The high-octane hedge-fund sector is often considered the last bastion of male dominance in global markets, says The Sunday Times. But tucked away in Canary Wharf, “far from the Mayfair stamping ground of most of London’s star managers”, Elena Ambrosiadou has created one of the most successful hedge funds in the world – and become Britain’s best-paid woman in the process. Ambrosiadou, 47, paid herself £16m in 2004. With a fortune estimated at £200m, she is our wealthiest woman entrepreneur.
From sideline to full time
Ambrosiadou, who grew up in Thessaloniki, founded Ikos (which means “home” in her native language) in 1992, “when the hedge-fund industry was still in its maverick adolescence”, says The Daily Telegraph. The fund, which began as a foreign exchange trading account with little more than £60,000, was conceived as a money-spinning sideline to her business career. A chemical engineer by training, she achieved early success at BP, becoming its youngest-ever senior international executive at 27.
The backbone of Ikos was Ambrosiadou’s belief that “complex mathematical models and computer wizardry were the keys to success in an electronic market place”. When the fund went up 50% in two years, she decided to work on it full-time.
A family matter
Ambrosiadou soon found herself with company. The self-styled “architect of Ikos’s unique trading structure” was her husband and business partner, Martin Coward. A Cambridge-educated mathematician, he began his career as a technical consultant, applying statistical approaches to problems such as earthquake analysis, before hitting the big-time at Goldman Sachs. There, he emerged as a classic “quant” analyst, developing computer models to analyse price behaviour. Then he threw in his lot with Ikos.
The husband-and-wife team then spent three years fine-tuning their models before launching their first product in 1995, says International Money Marketing. They chose to home in on Japan on the grounds that, as well as being the world’s second-largest stockmarket, it was also the most inefficient. The immediate success of the ‘market neutral’ equity fund was proof that “one man’s inefficiency is another’s profit opportunity”: within a year, the fund had returned 24%.
Comfort, integrity and chastity
The pickings in Japan continued to be so rich that it remained Ikos’s main target for four years, although income was further boosted by the launch of a currency fund. The market collapse of 2000 then triggered expansion into the European and US markets, where the bear years provided ample opportunity for profits.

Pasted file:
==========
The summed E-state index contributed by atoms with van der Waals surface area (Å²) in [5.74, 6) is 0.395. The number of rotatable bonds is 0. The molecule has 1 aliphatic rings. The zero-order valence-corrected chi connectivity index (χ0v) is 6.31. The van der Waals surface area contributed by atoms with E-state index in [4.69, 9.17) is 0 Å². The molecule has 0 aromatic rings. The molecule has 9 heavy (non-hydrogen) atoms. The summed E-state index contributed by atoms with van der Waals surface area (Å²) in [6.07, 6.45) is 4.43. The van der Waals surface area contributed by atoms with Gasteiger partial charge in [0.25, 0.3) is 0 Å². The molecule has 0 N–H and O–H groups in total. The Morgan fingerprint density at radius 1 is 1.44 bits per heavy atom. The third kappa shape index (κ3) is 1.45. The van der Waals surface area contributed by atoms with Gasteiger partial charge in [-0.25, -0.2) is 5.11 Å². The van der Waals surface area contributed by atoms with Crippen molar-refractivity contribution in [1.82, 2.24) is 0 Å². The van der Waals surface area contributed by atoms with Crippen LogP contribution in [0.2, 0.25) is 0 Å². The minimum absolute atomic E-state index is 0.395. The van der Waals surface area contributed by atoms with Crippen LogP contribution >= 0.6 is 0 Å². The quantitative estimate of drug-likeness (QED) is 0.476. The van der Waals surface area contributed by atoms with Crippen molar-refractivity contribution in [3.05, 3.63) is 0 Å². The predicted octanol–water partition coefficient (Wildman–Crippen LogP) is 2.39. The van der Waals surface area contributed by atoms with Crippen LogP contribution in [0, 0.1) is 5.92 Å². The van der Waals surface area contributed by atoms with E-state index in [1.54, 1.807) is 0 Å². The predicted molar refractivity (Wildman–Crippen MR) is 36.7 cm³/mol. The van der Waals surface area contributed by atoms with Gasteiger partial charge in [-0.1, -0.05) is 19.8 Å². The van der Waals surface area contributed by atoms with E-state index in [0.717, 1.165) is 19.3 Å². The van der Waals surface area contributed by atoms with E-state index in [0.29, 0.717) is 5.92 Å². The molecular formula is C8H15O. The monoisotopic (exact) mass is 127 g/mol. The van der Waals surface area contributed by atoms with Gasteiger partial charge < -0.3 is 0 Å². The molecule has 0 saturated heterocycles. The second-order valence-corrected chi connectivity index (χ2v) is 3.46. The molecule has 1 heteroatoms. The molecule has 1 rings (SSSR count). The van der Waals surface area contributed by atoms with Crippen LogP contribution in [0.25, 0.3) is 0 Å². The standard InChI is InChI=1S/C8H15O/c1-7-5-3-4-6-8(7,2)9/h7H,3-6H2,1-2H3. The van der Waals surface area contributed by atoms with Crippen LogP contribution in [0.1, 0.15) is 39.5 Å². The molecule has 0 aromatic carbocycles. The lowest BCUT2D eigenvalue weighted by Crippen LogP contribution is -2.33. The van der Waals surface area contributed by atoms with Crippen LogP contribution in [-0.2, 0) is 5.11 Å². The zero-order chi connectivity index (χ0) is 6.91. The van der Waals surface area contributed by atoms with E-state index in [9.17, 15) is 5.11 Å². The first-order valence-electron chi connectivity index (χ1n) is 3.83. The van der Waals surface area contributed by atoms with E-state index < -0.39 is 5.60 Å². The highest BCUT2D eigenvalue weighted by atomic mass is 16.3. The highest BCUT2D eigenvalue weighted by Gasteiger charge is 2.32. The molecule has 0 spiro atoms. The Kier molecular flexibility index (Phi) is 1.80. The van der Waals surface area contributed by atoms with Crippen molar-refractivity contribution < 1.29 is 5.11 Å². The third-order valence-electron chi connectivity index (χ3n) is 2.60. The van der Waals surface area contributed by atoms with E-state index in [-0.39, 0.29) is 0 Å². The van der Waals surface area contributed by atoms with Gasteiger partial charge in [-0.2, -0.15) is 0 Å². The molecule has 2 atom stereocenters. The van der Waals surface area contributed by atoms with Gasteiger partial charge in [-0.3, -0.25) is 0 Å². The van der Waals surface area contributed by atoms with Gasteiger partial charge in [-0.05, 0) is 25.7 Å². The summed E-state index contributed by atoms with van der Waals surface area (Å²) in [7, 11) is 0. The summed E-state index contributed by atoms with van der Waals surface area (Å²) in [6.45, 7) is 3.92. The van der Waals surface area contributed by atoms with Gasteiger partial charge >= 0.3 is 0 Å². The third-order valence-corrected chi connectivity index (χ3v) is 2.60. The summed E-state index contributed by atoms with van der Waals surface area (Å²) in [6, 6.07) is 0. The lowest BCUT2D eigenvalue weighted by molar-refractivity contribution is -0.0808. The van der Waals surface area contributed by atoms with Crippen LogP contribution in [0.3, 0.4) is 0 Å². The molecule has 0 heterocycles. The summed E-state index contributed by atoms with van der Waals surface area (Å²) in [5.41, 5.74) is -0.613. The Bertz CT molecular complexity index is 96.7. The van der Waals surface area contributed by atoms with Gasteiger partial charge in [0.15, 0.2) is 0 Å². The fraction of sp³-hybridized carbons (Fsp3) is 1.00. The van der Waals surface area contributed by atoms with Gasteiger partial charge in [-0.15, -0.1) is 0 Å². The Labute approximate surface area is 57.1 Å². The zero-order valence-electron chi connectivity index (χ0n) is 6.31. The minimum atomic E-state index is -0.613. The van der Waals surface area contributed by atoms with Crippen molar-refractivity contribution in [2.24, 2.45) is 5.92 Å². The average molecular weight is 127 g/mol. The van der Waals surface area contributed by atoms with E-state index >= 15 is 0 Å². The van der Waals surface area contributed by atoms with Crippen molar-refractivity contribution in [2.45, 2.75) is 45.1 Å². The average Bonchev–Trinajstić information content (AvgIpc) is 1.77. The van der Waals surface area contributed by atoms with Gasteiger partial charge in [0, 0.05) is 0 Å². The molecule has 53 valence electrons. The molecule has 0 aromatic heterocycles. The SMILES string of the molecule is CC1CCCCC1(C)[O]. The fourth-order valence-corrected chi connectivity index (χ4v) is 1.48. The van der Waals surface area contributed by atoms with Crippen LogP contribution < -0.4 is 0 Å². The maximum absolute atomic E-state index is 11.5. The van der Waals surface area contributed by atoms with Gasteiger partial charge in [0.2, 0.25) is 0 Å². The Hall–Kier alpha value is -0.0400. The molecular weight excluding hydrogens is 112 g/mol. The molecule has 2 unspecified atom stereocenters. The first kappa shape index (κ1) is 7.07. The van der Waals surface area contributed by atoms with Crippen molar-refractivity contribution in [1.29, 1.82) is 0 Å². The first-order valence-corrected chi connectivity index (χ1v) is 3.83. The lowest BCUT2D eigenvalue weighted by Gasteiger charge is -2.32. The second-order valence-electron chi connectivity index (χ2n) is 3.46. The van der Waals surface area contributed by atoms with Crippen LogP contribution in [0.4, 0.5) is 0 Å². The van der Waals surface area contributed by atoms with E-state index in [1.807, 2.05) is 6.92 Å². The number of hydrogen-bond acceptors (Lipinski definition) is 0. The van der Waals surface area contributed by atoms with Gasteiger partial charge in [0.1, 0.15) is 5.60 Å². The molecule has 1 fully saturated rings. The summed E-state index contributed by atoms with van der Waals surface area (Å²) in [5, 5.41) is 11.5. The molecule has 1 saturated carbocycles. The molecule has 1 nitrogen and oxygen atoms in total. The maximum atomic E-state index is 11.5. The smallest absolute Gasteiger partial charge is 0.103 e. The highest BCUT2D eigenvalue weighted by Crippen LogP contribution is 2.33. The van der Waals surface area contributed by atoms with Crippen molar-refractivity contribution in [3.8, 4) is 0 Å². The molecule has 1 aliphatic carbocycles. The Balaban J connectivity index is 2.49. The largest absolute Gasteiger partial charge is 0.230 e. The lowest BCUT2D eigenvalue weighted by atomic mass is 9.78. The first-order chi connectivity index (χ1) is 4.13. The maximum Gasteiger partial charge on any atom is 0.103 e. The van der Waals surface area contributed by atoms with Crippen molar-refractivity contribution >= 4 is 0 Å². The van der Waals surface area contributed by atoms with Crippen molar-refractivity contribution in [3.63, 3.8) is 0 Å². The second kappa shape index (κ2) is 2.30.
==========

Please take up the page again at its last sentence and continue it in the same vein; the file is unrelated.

Ikos, whose funds are based in the Caymans, now manages more than $2bn and employs 35 people. Ambrosiadou, whose main passion outside work is the Oxford Philomusica Orchestra, runs a tight ship. “Being a business person means you understand the nature of sacrifice, integrity and balance,” she told The Sunday Telegraph.
Indeed, one of the most noteworthy aspects of Ikos is the way it contrasts an eschewal of “human/emotional judgement” in investment, with decidedly touchy-feely marketing. Its website is packed with poetic references to the Aegean Sea and the “Ikos personality… a unique source of alpha”. Our guiding principles, conclude the husband-and-wife team, are: “security, comfort, integrity [and] chastity”. Hardly the usual qualities of a hedge fund.
How Ambrosiadou’s hedge fund got ahead of the game
During the first nine months of 2005, some 484 hedge funds closed, against 267 for the whole of 2004, says Christopher Hughes on Breakingviews.com. That might spell bad news for some of the smaller players struggling to hold their own, but as “evidence of the industry’s growing maturity”, the fact that weaker players are being shaken out is surely a sign of overall health.
“The truth is that if you look in the City there are probably only 20 people who have a record that’s really observable and outstanding over a long period of time,” Crispin Odey of Odey Asset Management told The Guardian last year. Few would dispute that Ikos is one of them. Since 1992, its flagship fund has generated a total return of 144.4%, and an annualised return of 10.2%, says The Sunday Times. During the first five months of last year, when “even the best funds [experienced] one of the toughest times on record”, one of its funds made 25.8%.
Elena Ambrosiadou’s partner Martin Coward attributes a good deal of Ikos’s early success in Japan to first-mover advantage. Quantitative market analysis had been successful for many years in the US, but it was relatively new to Japan, he says. That might have turned out to be a flash in the pan, says the FT, but over time it became clear that a main attraction over rivals was the partnerships’ “conservative risk profile”.
It was also ahead of the game in terms of attracting mainstream cash, floating four funds on the Irish Stock Exchange in 2001, for example. As Hughes points out, in the hedge-fund game, it’s size and longevity that count these days. Ikos has both in spades.